Just as each one has received a gift, use it to serve others, as good stewards of the varied grace of God. 1 Peter 4:10 CSB http://bit.ly/2PSMqhz

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8 May 2019–3rd Wednesday after Easter

Daniel 5:1–31, Isaiah 6:1–10

Belshazzar didn’t learn from the stories of Nebuchadnezzer.

Yesterday, we read about how Nebuchadnezzer didn’t really seem to learn the lessons that were in front of his face. On the other hand, there seem to have been a few things that he respected, one of them being the holy things from God’s temple. It is very interesting to recognize that. As the story of the Return unfolds, we learn that Nebuchadnezzer had an itemized inventory of the items from the temple. In his own (wrong) way he honored the God of the people he had captured.

Belshazzar learned nothing, and understood nothing. Nor, does it seem, that he cared. Some scholars have declared the story of Belshazzar to be a fictional tale due to a couple of issues. The first is being King. He wasn’t. His father was by sitting in the royal seat, but his father was not a descendant of Nebuchadnezzer. Except, melek [meh·lek] is also used as royal. Belshazzar was also the guy-in-charge when dad left. So, “King” perhaps not, but Belshazzar’s behavior does remind me of an unruly spoiled child who threw a party when the parents were out. Another poke at the story, is that Nebuchadnezzer was called Belshazzar’s father. Yet, if you read other parts of the Old Testament, this isn’t necessarily a genetic parent statement, but a statement of a lineage of power. Regardless, though, Belshazzar messed up, and a big disembodied hand came and wrote on the wall.

Belshazzar is not unique to the world, or to scripture. Far too many people dismiss God, because they cannot perceive God, they think. Instead, like Belshazzar and his courtiers, they worship gods of metals, whether it be homes, cars, gold, phones, computers, etc.
Isaiah provides the counterpoint to such. While he had a mystical experience, his heart was already pre-oriented to God. Visions such as he had could be understood because of that. On the other hand, people who turn away from God have an experience and no transformation.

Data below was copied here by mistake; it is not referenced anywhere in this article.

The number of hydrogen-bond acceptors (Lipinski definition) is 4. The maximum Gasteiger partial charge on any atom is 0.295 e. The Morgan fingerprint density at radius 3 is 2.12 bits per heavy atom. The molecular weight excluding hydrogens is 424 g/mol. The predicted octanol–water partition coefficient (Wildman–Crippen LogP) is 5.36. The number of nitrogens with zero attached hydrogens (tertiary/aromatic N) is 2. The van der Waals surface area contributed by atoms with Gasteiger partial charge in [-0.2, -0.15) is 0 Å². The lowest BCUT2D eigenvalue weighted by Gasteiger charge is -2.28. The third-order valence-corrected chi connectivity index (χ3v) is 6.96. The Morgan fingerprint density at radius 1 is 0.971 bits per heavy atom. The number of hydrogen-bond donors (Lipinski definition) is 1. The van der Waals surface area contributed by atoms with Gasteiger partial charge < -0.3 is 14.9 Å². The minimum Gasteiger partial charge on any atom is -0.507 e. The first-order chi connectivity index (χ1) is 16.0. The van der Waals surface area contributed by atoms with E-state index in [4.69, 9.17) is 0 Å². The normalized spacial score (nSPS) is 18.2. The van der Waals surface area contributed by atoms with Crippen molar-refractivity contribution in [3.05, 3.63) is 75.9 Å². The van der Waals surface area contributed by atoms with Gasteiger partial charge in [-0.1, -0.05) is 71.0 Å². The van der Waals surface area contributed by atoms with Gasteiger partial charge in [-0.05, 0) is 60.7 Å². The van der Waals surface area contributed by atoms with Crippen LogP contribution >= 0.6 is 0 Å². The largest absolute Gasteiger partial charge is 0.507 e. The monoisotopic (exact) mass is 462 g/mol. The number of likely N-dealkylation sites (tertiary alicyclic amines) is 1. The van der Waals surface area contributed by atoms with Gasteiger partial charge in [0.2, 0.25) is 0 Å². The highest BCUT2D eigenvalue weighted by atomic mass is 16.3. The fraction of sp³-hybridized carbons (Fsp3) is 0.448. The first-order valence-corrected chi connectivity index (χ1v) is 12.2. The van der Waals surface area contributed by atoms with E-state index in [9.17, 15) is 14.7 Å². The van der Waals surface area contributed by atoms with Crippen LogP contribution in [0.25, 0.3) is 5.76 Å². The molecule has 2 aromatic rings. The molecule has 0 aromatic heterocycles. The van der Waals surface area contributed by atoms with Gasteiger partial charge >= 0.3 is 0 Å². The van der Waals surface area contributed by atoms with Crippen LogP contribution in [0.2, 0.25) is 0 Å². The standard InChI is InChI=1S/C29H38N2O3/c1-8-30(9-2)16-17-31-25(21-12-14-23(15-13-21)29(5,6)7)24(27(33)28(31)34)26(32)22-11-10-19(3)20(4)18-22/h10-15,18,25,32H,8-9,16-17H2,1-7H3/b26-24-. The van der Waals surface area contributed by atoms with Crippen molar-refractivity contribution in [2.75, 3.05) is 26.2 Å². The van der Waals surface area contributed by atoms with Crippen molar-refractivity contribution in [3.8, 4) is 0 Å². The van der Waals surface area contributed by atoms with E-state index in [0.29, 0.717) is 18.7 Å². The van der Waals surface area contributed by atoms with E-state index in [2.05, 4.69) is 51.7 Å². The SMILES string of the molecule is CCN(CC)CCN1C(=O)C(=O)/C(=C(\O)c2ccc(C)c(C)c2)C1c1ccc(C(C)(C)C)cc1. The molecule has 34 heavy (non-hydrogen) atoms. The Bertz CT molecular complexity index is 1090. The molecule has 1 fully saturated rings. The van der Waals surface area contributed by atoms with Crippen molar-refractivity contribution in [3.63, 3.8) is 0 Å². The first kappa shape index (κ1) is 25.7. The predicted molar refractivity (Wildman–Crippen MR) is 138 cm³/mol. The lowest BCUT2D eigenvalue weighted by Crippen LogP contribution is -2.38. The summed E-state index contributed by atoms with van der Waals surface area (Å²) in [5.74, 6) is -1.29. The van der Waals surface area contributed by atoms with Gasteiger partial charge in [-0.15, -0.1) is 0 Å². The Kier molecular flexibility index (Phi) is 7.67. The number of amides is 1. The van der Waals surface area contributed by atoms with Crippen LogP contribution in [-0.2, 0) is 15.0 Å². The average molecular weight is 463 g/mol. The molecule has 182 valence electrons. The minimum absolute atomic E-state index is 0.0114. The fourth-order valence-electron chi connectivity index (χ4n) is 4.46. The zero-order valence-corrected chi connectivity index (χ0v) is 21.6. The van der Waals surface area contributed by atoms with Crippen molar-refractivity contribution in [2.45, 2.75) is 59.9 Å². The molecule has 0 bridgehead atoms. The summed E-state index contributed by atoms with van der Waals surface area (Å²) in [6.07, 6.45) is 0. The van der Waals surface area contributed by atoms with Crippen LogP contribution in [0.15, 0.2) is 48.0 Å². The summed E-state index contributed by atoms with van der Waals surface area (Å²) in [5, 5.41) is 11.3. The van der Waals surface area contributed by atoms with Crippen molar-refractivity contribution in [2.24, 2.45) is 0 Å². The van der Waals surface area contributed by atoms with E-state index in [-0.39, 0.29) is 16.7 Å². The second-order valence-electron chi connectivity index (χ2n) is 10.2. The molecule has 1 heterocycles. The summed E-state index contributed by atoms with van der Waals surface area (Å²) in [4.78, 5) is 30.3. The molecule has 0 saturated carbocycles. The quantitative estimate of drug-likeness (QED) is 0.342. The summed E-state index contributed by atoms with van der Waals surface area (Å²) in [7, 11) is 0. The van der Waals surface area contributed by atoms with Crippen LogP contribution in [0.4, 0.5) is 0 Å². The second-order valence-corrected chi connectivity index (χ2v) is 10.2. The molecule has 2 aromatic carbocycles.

1) There are plenty of people like Belshazzar in the world. Will you be a Daniel to them?

2) There are plenty of people like Belshazzar in the world. Will you be Isaiah for them?

3) There are plenty of people like Belshazzar in the world. Will you be Jesus to them?

7 May 2019—3rd Tuesday after Easter

Daniel 4:28–37, John 6:25-35

Nebuchadnezzar is an interesting study in faith, belief, unbelief, wrong belief, and pride. Nebuchadnezzar had been confronted by God’s might, majesty, and power multiple times during his reign. One would have thought that he might have learned something. However, Nebuchadnezzar seemed to have to learn multiple times. As Nebuchadnezzar’s story ends at the end of chapter 4, it would be nice to conclude that Nebuchadnezzar learned. However, the Bible doesn’t say, and history (including even the history in Daniel) would imply that he didn’t.
Nebuchadnezzar was in the middle of a culture with many Gods. As much as he was in power, he would have still had to consider the faith of the populace. Turning over their religion would not have gone well, and would have likely caused unrest. Other jealous and powerful people would have leveraged the unrest and potentially created a rebellion.

We can see similar tensions in our own politics. It has only been in the last few years that politicians feel that it is culturally acceptable to not say they are a Christian. While there is a balance of power in our system, it wasn’t that long ago that politicians either toed the “Christian” line (of at least saying they were Christian) or did not succeed (by and large).

Often in Nebuchadnezzar’s era, kings were what were perceived has making the country flourish, be bountiful, and be powerful. They were put on pedestals they hadn’t earned. Often they become proud. God made sure that Nebuchadnezzar’s pride took a hit.

Sometimes God-fearing people get put on a pedestal, too. In this passage in John, Jesus has to correct the people that it was God the Father who gave the manna, not Moses. Imagine that! People had become confused enough that they thought a man completed and act of God (and for 40 years, at that).

From what we know about Moses, he would not have accepted any part of God’s action. He often took a reconciling role between God and the people. By the time of Jesus, Moses had become a great mythical godlike super-man. Moses would not have been pleased.

1) Why do we have a tendency to esteem people beyond their roles and capabilities (i.e., put on a pedestal)?

2) How does putting a person on a pedestal endanger that person?

3) How does putting a person on a pedestal endanger our personal and spiritual growth?